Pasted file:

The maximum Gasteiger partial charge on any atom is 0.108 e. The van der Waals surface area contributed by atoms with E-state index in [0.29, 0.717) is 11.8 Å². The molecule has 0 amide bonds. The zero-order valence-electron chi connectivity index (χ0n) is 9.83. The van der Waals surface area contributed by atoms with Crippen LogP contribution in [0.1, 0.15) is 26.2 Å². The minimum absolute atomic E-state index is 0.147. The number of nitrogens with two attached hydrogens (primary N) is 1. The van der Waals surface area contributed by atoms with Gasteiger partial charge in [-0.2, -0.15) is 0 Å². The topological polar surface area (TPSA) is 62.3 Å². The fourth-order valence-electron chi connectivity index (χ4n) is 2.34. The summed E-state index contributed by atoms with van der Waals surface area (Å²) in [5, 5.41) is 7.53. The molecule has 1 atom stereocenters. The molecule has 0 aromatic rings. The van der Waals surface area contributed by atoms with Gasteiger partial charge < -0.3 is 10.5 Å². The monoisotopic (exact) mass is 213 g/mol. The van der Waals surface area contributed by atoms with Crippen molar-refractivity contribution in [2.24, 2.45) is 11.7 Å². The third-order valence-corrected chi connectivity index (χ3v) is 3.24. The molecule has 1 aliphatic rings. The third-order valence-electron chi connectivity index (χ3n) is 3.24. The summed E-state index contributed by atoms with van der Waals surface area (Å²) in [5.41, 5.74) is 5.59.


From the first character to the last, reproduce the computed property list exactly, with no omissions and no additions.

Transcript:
The maximum Gasteiger partial charge on any atom is 0.108 e. The van der Waals surface area contributed by atoms with E-state index in [0.29, 0.717) is 11.8 Å². The molecule has 0 amide bonds. The zero-order valence-electron chi connectivity index (χ0n) is 9.83. The van der Waals surface area contributed by atoms with Crippen LogP contribution in [0.1, 0.15) is 26.2 Å². The minimum absolute atomic E-state index is 0.147. The number of nitrogens with two attached hydrogens (primary N) is 1. The van der Waals surface area contributed by atoms with Gasteiger partial charge in [-0.2, -0.15) is 0 Å². The topological polar surface area (TPSA) is 62.3 Å². The fourth-order valence-electron chi connectivity index (χ4n) is 2.34. The summed E-state index contributed by atoms with van der Waals surface area (Å²) in [5, 5.41) is 7.53. The molecule has 1 atom stereocenters. The molecule has 0 aromatic rings. The van der Waals surface area contributed by atoms with Gasteiger partial charge < -0.3 is 10.5 Å². The monoisotopic (exact) mass is 213 g/mol. The van der Waals surface area contributed by atoms with Crippen molar-refractivity contribution in [2.24, 2.45) is 11.7 Å². The third-order valence-corrected chi connectivity index (χ3v) is 3.24. The molecule has 1 aliphatic rings. The third-order valence-electron chi connectivity index (χ3n) is 3.24. The summed E-state index contributed by atoms with van der Waals surface area (Å²) in [5.41, 5.74) is 5.59.